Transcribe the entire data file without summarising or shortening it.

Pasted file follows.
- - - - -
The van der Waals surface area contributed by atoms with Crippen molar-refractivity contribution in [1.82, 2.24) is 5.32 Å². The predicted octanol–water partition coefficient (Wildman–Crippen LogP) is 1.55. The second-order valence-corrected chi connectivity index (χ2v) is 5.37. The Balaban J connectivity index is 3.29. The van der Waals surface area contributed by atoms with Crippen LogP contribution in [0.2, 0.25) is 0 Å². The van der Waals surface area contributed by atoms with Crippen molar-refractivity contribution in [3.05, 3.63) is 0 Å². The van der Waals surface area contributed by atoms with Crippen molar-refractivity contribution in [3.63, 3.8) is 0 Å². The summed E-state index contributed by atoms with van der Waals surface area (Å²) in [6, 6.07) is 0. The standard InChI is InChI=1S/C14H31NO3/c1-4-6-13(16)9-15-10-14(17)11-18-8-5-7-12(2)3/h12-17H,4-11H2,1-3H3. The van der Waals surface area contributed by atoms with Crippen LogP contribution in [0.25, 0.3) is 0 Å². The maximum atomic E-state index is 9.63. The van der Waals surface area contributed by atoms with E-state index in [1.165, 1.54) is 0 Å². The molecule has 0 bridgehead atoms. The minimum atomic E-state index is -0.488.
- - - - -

The van der Waals surface area contributed by atoms with Crippen molar-refractivity contribution in [1.82, 2.24) is 5.32 Å². The predicted octanol–water partition coefficient (Wildman–Crippen LogP) is 1.55. The second-order valence-corrected chi connectivity index (χ2v) is 5.37. The Balaban J connectivity index is 3.29. The van der Waals surface area contributed by atoms with Crippen LogP contribution in [0.2, 0.25) is 0 Å². The van der Waals surface area contributed by atoms with Crippen molar-refractivity contribution in [3.05, 3.63) is 0 Å². The van der Waals surface area contributed by atoms with Crippen molar-refractivity contribution in [3.63, 3.8) is 0 Å². The summed E-state index contributed by atoms with van der Waals surface area (Å²) in [6, 6.07) is 0. The standard InChI is InChI=1S/C14H31NO3/c1-4-6-13(16)9-15-10-14(17)11-18-8-5-7-12(2)3/h12-17H,4-11H2,1-3H3. The van der Waals surface area contributed by atoms with Crippen LogP contribution in [0.25, 0.3) is 0 Å². The maximum atomic E-state index is 9.63. The van der Waals surface area contributed by atoms with E-state index in [1.165, 1.54) is 0 Å². The molecule has 0 bridgehead atoms. The minimum atomic E-state index is -0.488.